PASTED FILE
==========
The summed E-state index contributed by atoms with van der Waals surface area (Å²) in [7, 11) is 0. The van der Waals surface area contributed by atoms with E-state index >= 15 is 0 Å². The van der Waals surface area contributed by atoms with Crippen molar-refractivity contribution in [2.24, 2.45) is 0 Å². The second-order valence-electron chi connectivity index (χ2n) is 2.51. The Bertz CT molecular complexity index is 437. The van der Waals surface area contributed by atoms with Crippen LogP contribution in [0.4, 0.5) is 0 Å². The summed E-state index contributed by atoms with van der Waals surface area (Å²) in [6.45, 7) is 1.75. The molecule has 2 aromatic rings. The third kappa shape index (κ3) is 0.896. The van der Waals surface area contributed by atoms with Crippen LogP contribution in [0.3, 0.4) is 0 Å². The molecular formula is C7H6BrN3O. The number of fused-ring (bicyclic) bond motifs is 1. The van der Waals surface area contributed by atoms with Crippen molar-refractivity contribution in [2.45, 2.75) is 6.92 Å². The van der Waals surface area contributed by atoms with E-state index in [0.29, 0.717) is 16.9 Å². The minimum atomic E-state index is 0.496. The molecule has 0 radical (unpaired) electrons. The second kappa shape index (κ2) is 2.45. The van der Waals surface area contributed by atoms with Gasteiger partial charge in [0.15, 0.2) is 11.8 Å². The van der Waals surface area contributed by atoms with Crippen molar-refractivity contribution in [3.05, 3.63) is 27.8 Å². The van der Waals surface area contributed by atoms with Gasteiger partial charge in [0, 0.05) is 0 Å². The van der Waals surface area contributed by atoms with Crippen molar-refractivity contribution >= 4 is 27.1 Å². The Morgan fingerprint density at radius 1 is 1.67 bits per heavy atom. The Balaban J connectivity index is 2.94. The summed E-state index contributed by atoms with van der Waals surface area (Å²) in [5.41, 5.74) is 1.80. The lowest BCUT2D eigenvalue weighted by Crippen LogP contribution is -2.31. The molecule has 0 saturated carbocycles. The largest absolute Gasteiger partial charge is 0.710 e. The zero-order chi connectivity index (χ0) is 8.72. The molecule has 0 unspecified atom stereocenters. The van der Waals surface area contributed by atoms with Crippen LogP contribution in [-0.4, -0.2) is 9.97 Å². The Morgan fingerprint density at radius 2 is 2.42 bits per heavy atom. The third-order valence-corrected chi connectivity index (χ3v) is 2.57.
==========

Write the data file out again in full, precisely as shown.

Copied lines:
The summed E-state index contributed by atoms with van der Waals surface area (Å²) in [7, 11) is 0. The van der Waals surface area contributed by atoms with E-state index >= 15 is 0 Å². The van der Waals surface area contributed by atoms with Crippen molar-refractivity contribution in [2.24, 2.45) is 0 Å². The second-order valence-electron chi connectivity index (χ2n) is 2.51. The Bertz CT molecular complexity index is 437. The van der Waals surface area contributed by atoms with Crippen LogP contribution in [0.4, 0.5) is 0 Å². The summed E-state index contributed by atoms with van der Waals surface area (Å²) in [6.45, 7) is 1.75. The molecule has 2 aromatic rings. The third kappa shape index (κ3) is 0.896. The van der Waals surface area contributed by atoms with Crippen LogP contribution in [0.3, 0.4) is 0 Å². The molecular formula is C7H6BrN3O. The number of fused-ring (bicyclic) bond motifs is 1. The van der Waals surface area contributed by atoms with Crippen molar-refractivity contribution in [2.45, 2.75) is 6.92 Å². The van der Waals surface area contributed by atoms with E-state index in [0.29, 0.717) is 16.9 Å². The minimum atomic E-state index is 0.496. The molecule has 0 radical (unpaired) electrons. The second kappa shape index (κ2) is 2.45. The van der Waals surface area contributed by atoms with Gasteiger partial charge in [0.15, 0.2) is 11.8 Å². The van der Waals surface area contributed by atoms with Crippen molar-refractivity contribution in [3.05, 3.63) is 27.8 Å². The van der Waals surface area contributed by atoms with Gasteiger partial charge in [0, 0.05) is 0 Å². The van der Waals surface area contributed by atoms with Crippen molar-refractivity contribution >= 4 is 27.1 Å². The Morgan fingerprint density at radius 1 is 1.67 bits per heavy atom. The Balaban J connectivity index is 2.94. The summed E-state index contributed by atoms with van der Waals surface area (Å²) in [5.41, 5.74) is 1.80. The lowest BCUT2D eigenvalue weighted by Crippen LogP contribution is -2.31. The molecule has 0 saturated carbocycles. The largest absolute Gasteiger partial charge is 0.710 e. The zero-order chi connectivity index (χ0) is 8.72. The molecule has 0 unspecified atom stereocenters. The van der Waals surface area contributed by atoms with Crippen LogP contribution in [-0.4, -0.2) is 9.97 Å². The Morgan fingerprint density at radius 2 is 2.42 bits per heavy atom. The third-order valence-corrected chi connectivity index (χ3v) is 2.57.